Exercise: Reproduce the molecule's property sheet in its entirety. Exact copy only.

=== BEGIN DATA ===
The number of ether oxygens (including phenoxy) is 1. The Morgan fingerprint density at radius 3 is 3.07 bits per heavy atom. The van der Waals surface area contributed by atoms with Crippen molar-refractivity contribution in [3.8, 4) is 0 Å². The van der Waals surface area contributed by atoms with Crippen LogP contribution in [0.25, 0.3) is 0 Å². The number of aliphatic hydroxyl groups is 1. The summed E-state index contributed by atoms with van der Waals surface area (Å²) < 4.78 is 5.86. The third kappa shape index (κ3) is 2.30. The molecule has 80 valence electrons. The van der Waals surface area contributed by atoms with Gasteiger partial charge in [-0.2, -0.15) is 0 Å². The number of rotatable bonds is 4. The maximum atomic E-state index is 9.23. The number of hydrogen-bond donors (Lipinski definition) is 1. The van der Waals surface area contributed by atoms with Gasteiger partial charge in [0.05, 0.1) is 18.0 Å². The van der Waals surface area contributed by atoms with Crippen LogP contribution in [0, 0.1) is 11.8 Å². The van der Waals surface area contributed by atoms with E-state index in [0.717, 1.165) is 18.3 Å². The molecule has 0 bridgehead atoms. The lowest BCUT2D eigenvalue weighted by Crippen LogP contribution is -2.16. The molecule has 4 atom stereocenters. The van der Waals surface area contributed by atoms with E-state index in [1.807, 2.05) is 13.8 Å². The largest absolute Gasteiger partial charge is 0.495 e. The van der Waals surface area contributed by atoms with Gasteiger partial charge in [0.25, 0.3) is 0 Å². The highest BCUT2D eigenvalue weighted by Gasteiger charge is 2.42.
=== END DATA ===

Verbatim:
The number of ether oxygens (including phenoxy) is 1. The Morgan fingerprint density at radius 3 is 3.07 bits per heavy atom. The van der Waals surface area contributed by atoms with Crippen molar-refractivity contribution in [3.8, 4) is 0 Å². The van der Waals surface area contributed by atoms with Crippen LogP contribution in [0.25, 0.3) is 0 Å². The number of aliphatic hydroxyl groups is 1. The summed E-state index contributed by atoms with van der Waals surface area (Å²) < 4.78 is 5.86. The third kappa shape index (κ3) is 2.30. The molecule has 80 valence electrons. The van der Waals surface area contributed by atoms with Gasteiger partial charge in [-0.2, -0.15) is 0 Å². The number of rotatable bonds is 4. The maximum atomic E-state index is 9.23. The number of hydrogen-bond donors (Lipinski definition) is 1. The van der Waals surface area contributed by atoms with Gasteiger partial charge in [0.05, 0.1) is 18.0 Å². The van der Waals surface area contributed by atoms with Crippen LogP contribution in [0, 0.1) is 11.8 Å². The van der Waals surface area contributed by atoms with E-state index in [0.717, 1.165) is 18.3 Å². The molecule has 0 bridgehead atoms. The lowest BCUT2D eigenvalue weighted by Crippen LogP contribution is -2.16. The molecule has 4 atom stereocenters. The van der Waals surface area contributed by atoms with E-state index in [1.807, 2.05) is 13.8 Å². The largest absolute Gasteiger partial charge is 0.495 e. The van der Waals surface area contributed by atoms with Gasteiger partial charge in [0.25, 0.3) is 0 Å². The highest BCUT2D eigenvalue weighted by Gasteiger charge is 2.42.